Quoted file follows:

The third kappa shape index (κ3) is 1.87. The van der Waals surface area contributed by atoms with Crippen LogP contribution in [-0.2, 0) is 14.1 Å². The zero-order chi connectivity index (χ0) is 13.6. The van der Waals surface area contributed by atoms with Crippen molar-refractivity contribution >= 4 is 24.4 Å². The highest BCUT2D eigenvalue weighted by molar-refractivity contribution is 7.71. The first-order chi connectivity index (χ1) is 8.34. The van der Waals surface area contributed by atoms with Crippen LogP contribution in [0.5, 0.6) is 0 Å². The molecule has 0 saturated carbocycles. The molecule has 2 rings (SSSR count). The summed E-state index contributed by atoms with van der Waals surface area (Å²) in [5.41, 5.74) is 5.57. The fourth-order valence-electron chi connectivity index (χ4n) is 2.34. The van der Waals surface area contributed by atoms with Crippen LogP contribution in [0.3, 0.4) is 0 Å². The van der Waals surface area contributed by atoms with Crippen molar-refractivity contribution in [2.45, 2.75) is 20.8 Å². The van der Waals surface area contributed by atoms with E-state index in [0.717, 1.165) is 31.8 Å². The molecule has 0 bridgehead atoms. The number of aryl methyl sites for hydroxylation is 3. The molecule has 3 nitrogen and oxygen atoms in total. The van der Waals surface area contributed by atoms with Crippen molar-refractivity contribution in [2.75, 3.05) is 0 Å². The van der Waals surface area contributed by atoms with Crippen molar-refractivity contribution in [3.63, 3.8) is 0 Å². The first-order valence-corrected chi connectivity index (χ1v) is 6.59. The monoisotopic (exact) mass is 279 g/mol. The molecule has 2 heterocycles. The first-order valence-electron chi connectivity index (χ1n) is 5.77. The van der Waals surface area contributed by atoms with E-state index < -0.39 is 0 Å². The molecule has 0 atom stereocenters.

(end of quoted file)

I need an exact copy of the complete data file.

The third kappa shape index (κ3) is 1.87. The van der Waals surface area contributed by atoms with Crippen LogP contribution in [-0.2, 0) is 14.1 Å². The zero-order chi connectivity index (χ0) is 13.6. The van der Waals surface area contributed by atoms with Crippen molar-refractivity contribution >= 4 is 24.4 Å². The highest BCUT2D eigenvalue weighted by molar-refractivity contribution is 7.71. The first-order chi connectivity index (χ1) is 8.34. The van der Waals surface area contributed by atoms with Crippen LogP contribution in [0.5, 0.6) is 0 Å². The molecule has 0 saturated carbocycles. The molecule has 2 rings (SSSR count). The summed E-state index contributed by atoms with van der Waals surface area (Å²) in [5.41, 5.74) is 5.57. The fourth-order valence-electron chi connectivity index (χ4n) is 2.34. The van der Waals surface area contributed by atoms with Crippen LogP contribution in [0.3, 0.4) is 0 Å². The van der Waals surface area contributed by atoms with Crippen molar-refractivity contribution in [2.45, 2.75) is 20.8 Å². The van der Waals surface area contributed by atoms with E-state index in [0.717, 1.165) is 31.8 Å². The molecule has 0 bridgehead atoms. The number of aryl methyl sites for hydroxylation is 3. The molecule has 3 nitrogen and oxygen atoms in total. The van der Waals surface area contributed by atoms with Crippen molar-refractivity contribution in [2.75, 3.05) is 0 Å². The van der Waals surface area contributed by atoms with Crippen molar-refractivity contribution in [3.63, 3.8) is 0 Å². The first-order valence-corrected chi connectivity index (χ1v) is 6.59. The monoisotopic (exact) mass is 279 g/mol. The molecule has 2 heterocycles. The first-order valence-electron chi connectivity index (χ1n) is 5.77. The van der Waals surface area contributed by atoms with E-state index < -0.39 is 0 Å². The molecule has 0 atom stereocenters.